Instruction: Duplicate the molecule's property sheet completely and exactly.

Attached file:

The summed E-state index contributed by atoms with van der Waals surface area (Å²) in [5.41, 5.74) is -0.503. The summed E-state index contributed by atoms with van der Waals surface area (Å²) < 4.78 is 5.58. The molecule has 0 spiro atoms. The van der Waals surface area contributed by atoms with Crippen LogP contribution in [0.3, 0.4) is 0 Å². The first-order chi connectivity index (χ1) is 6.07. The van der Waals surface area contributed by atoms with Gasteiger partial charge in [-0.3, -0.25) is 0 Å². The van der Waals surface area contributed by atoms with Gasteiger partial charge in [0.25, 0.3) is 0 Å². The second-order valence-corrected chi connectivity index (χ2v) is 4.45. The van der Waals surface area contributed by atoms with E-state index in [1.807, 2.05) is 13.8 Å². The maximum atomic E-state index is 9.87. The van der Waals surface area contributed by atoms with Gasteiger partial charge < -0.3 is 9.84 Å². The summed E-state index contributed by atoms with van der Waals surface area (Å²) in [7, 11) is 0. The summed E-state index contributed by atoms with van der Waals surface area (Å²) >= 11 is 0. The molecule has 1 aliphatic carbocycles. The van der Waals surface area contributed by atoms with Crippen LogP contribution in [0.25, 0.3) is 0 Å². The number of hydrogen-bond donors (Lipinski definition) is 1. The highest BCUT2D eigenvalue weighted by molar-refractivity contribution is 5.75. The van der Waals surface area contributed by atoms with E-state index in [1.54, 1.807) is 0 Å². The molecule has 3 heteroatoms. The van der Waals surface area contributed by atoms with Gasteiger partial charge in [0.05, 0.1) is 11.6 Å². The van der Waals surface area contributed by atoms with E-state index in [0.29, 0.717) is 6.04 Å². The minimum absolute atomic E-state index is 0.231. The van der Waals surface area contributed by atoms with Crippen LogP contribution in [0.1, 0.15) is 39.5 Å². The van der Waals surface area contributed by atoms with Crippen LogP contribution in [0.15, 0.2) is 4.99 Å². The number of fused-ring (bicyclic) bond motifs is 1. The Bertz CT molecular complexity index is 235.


The summed E-state index contributed by atoms with van der Waals surface area (Å²) in [5.41, 5.74) is -0.503. The summed E-state index contributed by atoms with van der Waals surface area (Å²) < 4.78 is 5.58. The molecule has 0 spiro atoms. The van der Waals surface area contributed by atoms with Crippen LogP contribution in [0.3, 0.4) is 0 Å². The first-order chi connectivity index (χ1) is 6.07. The van der Waals surface area contributed by atoms with Gasteiger partial charge in [-0.3, -0.25) is 0 Å². The van der Waals surface area contributed by atoms with Gasteiger partial charge in [0.25, 0.3) is 0 Å². The second-order valence-corrected chi connectivity index (χ2v) is 4.45. The van der Waals surface area contributed by atoms with E-state index in [1.807, 2.05) is 13.8 Å². The maximum atomic E-state index is 9.87. The van der Waals surface area contributed by atoms with Gasteiger partial charge < -0.3 is 9.84 Å². The summed E-state index contributed by atoms with van der Waals surface area (Å²) in [7, 11) is 0. The summed E-state index contributed by atoms with van der Waals surface area (Å²) >= 11 is 0. The molecule has 1 aliphatic carbocycles. The van der Waals surface area contributed by atoms with Crippen LogP contribution in [0.25, 0.3) is 0 Å². The number of hydrogen-bond donors (Lipinski definition) is 1. The highest BCUT2D eigenvalue weighted by molar-refractivity contribution is 5.75. The van der Waals surface area contributed by atoms with E-state index in [1.54, 1.807) is 0 Å². The molecule has 3 heteroatoms. The van der Waals surface area contributed by atoms with Gasteiger partial charge in [0.05, 0.1) is 11.6 Å². The van der Waals surface area contributed by atoms with E-state index in [0.29, 0.717) is 6.04 Å². The minimum absolute atomic E-state index is 0.231. The van der Waals surface area contributed by atoms with Crippen LogP contribution in [0.1, 0.15) is 39.5 Å². The van der Waals surface area contributed by atoms with Crippen LogP contribution in [0.15, 0.2) is 4.99 Å². The number of fused-ring (bicyclic) bond motifs is 1. The Bertz CT molecular complexity index is 235.